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I have a GWT based application. I want to add access control to it. Is there a way to add custom access control for GWT components?

My idea about adding access control/permissions would be as following.

  1. Add access control annotation (if there exists one) to the class (GWT component) for which I need to add access control.
  2. When this component gets rendered, my custom method which checks for access control rules get called and depending on its results the component gets rendered.

Any ideas of how this can be achieved.

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Duplicate of stackoverflow.com/questions/3184981/… - in short, use the decorator pattern. –  Igor Klimer Sep 29 '10 at 13:41
    
I have gone through that thread but could not find it useful in my case. I tried adding access control to Widget class of GWT using the decorator pattern, but the Widget class does not expose it's life-cycle methods (onAttach, onLoad etc) where I can hook up my custom logic. –  Tushar Tarkas Sep 29 '10 at 19:08

1 Answer 1

up vote 2 down vote accepted

In a GWT app I've done access control two ways, both assume that access control is enforced on the server - in every AJAX (GWT RPC) call. The javascript side is inherently unsafe, so any controls there would be pointless.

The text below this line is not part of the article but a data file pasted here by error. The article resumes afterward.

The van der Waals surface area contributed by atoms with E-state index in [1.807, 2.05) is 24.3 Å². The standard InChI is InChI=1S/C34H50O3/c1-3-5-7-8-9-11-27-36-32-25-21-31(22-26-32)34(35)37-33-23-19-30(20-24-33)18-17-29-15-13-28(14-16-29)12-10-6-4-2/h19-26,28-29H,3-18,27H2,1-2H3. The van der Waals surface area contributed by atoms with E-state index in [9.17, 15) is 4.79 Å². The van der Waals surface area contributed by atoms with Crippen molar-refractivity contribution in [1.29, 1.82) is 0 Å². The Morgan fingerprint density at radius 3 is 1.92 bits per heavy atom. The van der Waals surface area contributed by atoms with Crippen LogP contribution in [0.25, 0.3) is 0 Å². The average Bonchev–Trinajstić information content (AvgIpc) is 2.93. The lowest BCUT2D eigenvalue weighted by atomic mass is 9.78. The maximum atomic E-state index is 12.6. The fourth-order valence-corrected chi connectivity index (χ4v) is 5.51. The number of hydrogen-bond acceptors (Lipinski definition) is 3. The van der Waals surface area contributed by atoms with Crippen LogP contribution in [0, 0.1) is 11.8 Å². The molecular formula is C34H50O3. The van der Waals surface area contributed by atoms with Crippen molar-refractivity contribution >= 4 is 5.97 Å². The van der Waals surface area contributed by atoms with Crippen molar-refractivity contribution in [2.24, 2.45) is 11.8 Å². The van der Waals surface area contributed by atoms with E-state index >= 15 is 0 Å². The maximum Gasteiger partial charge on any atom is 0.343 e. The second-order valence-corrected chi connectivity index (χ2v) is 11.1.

Depending on how fine grained access control I've needed, I've either used URL-based control by the servlet container protecting the GWT RPC end point. I.e.

/public/gwt.rpc.endpoint
/private/gwt.rpc.endpoint

Protect the private one using either bog standard web.xml, or spring security. However this then led me to handle logins the "normal" form-based way before launching the GWT application.

A more fine grained approach has been to use an exception on every GWT RPC exposed method:

interface MyService extends RemoteService {
  SomeData getPublicData();
  SomeSecret getPrivateData() throws AccessDeniedException; 
  Result login(String username, String password);
}

interface MyServiceAsync {
  void getPublicData(AsyncCallback<SomeData> callback);
  void getPrivateData(AsyncCallback<SomeSecret> callback);
  void login(String username, String password, AsyncCallback<Result> callback);
}

By making AccessDeniedException RPC serializable, I will receive that exception in the AsyncCallback - this makes it possible to throw up a login-dialog inside the GWT app.

However the actual login call and server side session handling I've then done completely manually not relying on any framework for that (though you could do it with Spring Security).

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